By now, you have probably studied the Japanese language for months or even years. You may be wondering how good your Japanese is and may want to test your abilities. Currently, The Japanese Language Proficiency Test (JLPT, 日本語能力試験) is the most recognized Japanese language proficiency test for non-native speakers. The test is available in 65 countries (as of 2013). JLPT has five levels. Level one (1-kyuu, １級) is the hardest and level five (5-kyuu, ５級) is the easiest. With the exception of a few countries, you can take the JLPT twice a year (July and December).
Unless you hope to get a very nice job in Japan, the highest level is hardly required. The minimum proficiency required for most jobs is the 2-kyuu level. Still, 2-kyuu is not that easy, and you might want to know if it will be worth it to spend your money and time taking the test. And, what about the lower levels, like 3-kyuu, 4-kyuu, or 5-kyuu? Is there any practical reason to take them?
Some people would say “No.” Since the JLPT doesn’t test speaking at all, and it barely tests writing, some say that there’s no reason to take the JLPT if you just want to speak Japanese.
They might be right. If you think you’re speaking Japanese pretty well and your Japanese friends always say that you’re ペラペラ (fluent) in the language, why do you need to spend a significant amount of money and time on a multiple choice test?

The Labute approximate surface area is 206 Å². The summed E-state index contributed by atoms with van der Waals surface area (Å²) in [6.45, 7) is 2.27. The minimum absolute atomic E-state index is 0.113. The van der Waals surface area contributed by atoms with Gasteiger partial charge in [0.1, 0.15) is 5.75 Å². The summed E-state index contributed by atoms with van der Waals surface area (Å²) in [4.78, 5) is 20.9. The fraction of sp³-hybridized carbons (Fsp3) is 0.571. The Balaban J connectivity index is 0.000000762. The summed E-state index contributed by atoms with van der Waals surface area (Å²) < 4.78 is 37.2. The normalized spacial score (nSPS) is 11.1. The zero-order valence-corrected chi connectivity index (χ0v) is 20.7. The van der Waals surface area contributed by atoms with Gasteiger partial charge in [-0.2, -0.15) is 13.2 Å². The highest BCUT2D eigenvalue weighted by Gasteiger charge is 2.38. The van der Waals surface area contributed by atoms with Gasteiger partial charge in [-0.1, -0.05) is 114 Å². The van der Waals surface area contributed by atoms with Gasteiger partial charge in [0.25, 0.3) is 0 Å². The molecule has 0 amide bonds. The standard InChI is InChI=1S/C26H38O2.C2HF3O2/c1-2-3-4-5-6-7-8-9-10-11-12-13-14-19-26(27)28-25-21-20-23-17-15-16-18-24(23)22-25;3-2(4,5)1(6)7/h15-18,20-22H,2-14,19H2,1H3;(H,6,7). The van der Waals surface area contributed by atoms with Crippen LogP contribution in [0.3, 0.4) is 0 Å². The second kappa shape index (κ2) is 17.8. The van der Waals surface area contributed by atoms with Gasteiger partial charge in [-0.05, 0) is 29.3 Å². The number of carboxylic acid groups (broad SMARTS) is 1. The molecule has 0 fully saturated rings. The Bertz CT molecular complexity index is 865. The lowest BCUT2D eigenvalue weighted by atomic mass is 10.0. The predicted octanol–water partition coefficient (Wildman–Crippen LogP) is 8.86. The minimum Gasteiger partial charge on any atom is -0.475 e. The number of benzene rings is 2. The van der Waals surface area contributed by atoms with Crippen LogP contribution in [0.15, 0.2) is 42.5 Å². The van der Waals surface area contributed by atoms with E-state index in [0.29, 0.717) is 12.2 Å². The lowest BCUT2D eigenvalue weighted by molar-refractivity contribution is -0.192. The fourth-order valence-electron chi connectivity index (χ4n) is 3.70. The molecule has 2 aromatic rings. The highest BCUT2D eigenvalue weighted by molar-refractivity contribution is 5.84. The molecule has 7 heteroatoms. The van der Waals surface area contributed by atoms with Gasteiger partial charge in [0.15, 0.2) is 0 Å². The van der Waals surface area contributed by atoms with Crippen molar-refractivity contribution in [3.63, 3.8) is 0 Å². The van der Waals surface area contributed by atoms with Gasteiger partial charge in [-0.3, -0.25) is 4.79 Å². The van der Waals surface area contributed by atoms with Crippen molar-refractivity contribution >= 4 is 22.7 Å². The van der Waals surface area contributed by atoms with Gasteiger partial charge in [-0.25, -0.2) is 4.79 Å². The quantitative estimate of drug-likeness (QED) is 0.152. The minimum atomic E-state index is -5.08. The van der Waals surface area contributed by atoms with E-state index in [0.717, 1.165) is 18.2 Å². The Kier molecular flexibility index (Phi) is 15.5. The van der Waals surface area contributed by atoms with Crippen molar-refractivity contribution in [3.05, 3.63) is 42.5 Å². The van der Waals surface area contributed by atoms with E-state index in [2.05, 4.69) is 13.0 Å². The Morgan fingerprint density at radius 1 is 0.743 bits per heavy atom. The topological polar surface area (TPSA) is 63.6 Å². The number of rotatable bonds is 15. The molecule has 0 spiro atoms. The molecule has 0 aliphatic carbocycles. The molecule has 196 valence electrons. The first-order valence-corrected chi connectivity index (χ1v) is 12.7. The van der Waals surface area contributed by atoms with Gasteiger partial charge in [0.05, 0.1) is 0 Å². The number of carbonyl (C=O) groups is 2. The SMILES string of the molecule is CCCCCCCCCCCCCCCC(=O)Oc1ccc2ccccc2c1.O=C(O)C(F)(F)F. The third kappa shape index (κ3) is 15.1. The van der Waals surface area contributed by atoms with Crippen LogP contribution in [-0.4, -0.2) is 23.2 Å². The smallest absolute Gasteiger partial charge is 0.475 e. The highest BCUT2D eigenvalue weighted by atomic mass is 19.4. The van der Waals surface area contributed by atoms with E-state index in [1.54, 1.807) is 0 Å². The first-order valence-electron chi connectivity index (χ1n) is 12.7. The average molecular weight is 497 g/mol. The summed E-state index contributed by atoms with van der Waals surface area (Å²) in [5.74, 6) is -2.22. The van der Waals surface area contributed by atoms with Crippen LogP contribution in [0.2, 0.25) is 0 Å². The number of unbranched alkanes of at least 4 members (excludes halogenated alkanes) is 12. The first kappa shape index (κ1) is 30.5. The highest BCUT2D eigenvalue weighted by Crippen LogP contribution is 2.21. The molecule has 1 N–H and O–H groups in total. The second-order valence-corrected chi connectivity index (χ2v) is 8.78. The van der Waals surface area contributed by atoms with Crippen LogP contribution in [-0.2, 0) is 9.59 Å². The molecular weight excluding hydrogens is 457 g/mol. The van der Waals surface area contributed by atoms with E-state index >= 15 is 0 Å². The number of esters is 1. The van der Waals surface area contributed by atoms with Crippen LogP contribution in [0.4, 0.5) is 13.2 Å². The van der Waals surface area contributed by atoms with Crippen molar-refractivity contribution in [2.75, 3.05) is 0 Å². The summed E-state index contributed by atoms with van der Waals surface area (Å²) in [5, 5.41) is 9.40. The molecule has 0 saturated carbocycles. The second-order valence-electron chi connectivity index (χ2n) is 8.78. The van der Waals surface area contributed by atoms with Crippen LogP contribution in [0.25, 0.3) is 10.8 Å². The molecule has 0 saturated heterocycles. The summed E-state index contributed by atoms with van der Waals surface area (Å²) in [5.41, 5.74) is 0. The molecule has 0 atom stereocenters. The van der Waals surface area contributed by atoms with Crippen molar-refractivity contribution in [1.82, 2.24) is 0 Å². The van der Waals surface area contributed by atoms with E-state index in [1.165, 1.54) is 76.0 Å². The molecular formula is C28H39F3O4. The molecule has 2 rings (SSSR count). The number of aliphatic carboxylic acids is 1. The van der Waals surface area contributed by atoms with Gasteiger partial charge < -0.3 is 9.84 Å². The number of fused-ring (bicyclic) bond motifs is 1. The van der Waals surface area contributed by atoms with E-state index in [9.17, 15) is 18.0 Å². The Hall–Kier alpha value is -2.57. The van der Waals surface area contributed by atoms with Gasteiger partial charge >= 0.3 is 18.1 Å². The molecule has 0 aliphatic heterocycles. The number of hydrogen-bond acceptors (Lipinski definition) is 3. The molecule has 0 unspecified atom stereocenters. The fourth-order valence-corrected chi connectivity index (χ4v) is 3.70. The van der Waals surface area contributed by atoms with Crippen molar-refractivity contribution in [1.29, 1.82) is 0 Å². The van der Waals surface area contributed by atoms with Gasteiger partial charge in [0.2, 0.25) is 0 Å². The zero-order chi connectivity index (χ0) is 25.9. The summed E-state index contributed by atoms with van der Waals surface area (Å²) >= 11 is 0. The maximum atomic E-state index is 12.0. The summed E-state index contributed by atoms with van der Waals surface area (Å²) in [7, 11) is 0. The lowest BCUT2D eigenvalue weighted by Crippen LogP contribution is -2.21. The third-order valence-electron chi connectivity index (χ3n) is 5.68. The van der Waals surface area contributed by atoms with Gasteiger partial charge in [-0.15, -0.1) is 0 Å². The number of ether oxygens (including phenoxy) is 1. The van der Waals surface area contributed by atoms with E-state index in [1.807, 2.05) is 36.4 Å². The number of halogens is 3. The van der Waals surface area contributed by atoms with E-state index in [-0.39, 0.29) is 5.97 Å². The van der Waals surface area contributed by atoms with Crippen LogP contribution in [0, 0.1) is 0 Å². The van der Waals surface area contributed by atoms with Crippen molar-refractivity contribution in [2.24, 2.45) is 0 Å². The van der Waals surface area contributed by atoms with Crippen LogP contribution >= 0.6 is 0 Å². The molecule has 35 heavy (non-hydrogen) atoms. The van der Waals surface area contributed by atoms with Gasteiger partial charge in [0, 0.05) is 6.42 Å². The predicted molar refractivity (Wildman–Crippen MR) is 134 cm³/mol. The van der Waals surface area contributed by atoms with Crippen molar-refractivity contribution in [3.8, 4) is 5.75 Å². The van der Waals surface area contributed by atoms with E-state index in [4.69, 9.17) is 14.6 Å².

But I don’t need to take the JLPT…
I have to point out the unpleasant reality. I apologize if this sounds harsh. You might not be as good at Japanese as you think, especially if you’ve learned the language mostly through daily conversations with your friends, or by watching dramas and anime. In other words, unless you have studied Japanese by taking classes, either in-person or online (like with us!), you’d best off not trusting your ability in the language. Why? Because, simply put, normal people are normally nice! Think about the situation where you have a friend from another country who is learning to speak your language. His grammar and vocabulary are terrible and he makes many mistakes speaking the language. But you’ve been able to communicate with him. It’s hard to point out his mistakes, especially if he has become quite confident in his speaking. So, you probably won’t.
So, I’d like to encourage all the Japanese language learners, particularly those “self-taught learners” (probably many of our users!), to take the JLPT, even at the lower levels. By preparing for the test, you may realize that you have memorized some grammatical constructions incorrectly. You’ll sound much better and sophisticated if you obtain a good “foundation” of grammar. The test result will show you how “correct” your Japanese really is. Which means, by passing the test, you can tell that you’re on the “right track.”
It’s painful to study all the kanji and grammar that’s required for the test. Even the easiest level (5-kyuu) requires you to know around 100 kanji! But if you feel passion for the language and the culture, you can do it! The next JLPT right around the corner on July 6th. If you aren’t registered for it, don’t worry! You’ll have another chance in December. がんばりましょう！